— Pablo Neruda

More Famous Poems by Pablo Neruda

Title
Collection
Year Published
"Ode to Tomatoes"
"Odas Elementales" (Elementary Odes)
1954
"Sonnet LXVI: I Do Not Love You Except Because I Love You"
"Cien Sonetos de Amor" (100 Love Sonnets)
1959
"Your Laughter"
"Los Versos del Capitán" (The Captain’s Verses)
1952
"Ode to My Socks"
"Neuvas Odas Elementales" (New Elementary Odes)
1955
"Walking Around"
"Residencia en la Tierra" (Residence on Earth)
1935
"Poem XV: I Like for You to Be Still"
"Veinte Poemas de Amor y una Canción Desesperada" (Twenty Love Poems and a Song of Despair)
1924
"If You Forget Me"
"Los Versos Del Capitán" (The Captain’s Verses)
1952

FAQ About Pablo Neruda

Who Was Pablo Neruda?

Ricardo Reyes Basoalto was born in a small town in central Chile in 1904. He died of leukemia in Santiago in 1973. He was known as Pablo Neruda, which was his pen name. As we all know, he was a famous Chilean poet and politician.

He started to write poetry when he was only ten years old. His father didn’t approve his literary ambitions, but luckily, he met the Chilean poet Gabriela Mistral who encouraged his writing talent.

His writing started appearing in the magazines in the early 20th century. In 1920, he published poems in the magazine Selva Austral, using his pen name because he didn't want to argue with his father.

When he was 19 years old, his poetry collection Twenty Love Poems and A Song of Despair made him famous. He succeeded and sold over millions of this collection.

Neruda won the Nobel Prize for Literature in 1971. The novelist Gabriel Garcia Marquez once called him "the greatest poet of the 20th century in any language."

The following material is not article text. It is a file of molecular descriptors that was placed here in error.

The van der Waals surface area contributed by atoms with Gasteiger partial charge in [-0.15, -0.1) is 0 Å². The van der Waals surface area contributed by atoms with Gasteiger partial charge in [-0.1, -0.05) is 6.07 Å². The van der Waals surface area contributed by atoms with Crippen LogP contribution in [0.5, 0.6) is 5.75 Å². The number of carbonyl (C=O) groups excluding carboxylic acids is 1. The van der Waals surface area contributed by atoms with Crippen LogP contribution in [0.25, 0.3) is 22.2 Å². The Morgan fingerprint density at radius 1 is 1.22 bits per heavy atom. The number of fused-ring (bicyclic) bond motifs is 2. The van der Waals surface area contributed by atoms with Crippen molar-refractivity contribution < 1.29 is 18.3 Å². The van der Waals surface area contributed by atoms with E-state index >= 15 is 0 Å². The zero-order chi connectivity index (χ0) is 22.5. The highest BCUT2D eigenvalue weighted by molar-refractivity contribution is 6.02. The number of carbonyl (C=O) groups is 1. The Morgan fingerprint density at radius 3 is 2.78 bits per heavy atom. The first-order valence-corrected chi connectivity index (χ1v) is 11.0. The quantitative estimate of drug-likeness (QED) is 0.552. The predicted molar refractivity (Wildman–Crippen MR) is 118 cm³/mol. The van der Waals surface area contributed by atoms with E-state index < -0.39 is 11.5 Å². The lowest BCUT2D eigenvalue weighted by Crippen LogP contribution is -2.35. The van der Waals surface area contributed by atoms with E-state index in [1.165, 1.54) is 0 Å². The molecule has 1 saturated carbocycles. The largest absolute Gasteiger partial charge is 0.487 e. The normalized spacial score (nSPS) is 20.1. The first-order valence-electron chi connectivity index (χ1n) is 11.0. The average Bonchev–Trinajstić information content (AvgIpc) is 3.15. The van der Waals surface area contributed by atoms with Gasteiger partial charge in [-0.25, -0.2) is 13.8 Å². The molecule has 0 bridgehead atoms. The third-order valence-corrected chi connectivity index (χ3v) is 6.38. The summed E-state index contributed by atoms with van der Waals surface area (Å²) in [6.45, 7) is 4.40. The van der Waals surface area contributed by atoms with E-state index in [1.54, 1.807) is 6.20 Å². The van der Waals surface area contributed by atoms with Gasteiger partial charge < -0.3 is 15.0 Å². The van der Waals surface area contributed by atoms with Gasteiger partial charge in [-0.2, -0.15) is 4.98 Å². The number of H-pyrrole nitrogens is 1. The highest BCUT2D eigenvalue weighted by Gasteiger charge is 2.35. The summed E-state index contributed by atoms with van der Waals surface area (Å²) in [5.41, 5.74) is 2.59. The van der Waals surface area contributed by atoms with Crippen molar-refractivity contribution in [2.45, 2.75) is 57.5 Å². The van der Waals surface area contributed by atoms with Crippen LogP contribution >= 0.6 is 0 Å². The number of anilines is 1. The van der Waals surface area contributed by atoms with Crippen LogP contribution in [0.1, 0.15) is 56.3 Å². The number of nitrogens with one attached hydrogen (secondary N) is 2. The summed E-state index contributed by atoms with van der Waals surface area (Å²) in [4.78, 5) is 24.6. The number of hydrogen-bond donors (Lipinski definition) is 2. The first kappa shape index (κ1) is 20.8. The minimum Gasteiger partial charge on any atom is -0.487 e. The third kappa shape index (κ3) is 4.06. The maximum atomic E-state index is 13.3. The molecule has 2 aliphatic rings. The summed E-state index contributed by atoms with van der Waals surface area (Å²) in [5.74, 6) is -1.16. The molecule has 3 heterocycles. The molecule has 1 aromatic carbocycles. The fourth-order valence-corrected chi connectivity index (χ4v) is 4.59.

Neruda was one of the most famous poets of his generation, and, amazingly, each of his books has its own unique style.

Timeline of Pablo Neruda's Life

Year
Event
1904
Neftali Ricardo Basoalto (Pablo Neruda) is born July 12th in Parral, Chile.
1917
Neruda publishes his first article in the newspaper "La Mañana".
1918
The magazine "Corre-Vuela"publishes Neruda's poem entitled "Mis Ojos".
1920
Officially adopts the pseudonym "Pablo Neruda".
1921
Travels to Santiago to continue with his career as a French teacher in the Pedagogic Institute.
1922
Colaborates with the magazine "Claridad" organized by the Federation of Students.
1924
Original version of " Veinte poemas de amor y una canción desesperada" is published by Nascimiento editorial.
1927
He is named consul in Birmania.
1934
Consul in Barcelona. His daughter Malva Marina is born. He is introduced to Federico Garcia Lorca.
1944
Obtains the Municipal Award in Poetry.
1945
Appointed Senator of the Republic by the provinces of Tarapaca and Antofagasta. Obtains the National Award in Literature in Chile.
1946
Condecorated by the Mexican government with the "Orden Aguila Azteca".
1949
Goes into exile.
1952
Moves to Italy.
1953
Organizes the Continental Congress of Culture.
1971
Wins the Nobel Prize in Literature.
1972
Ambassador in Paris.
1973
Resigns to his charge in the embassy in Paris.
1973
He dies on the September 23rd in the Santa Maria Clinic, Santiago de Chile.

What Is He Best Known for?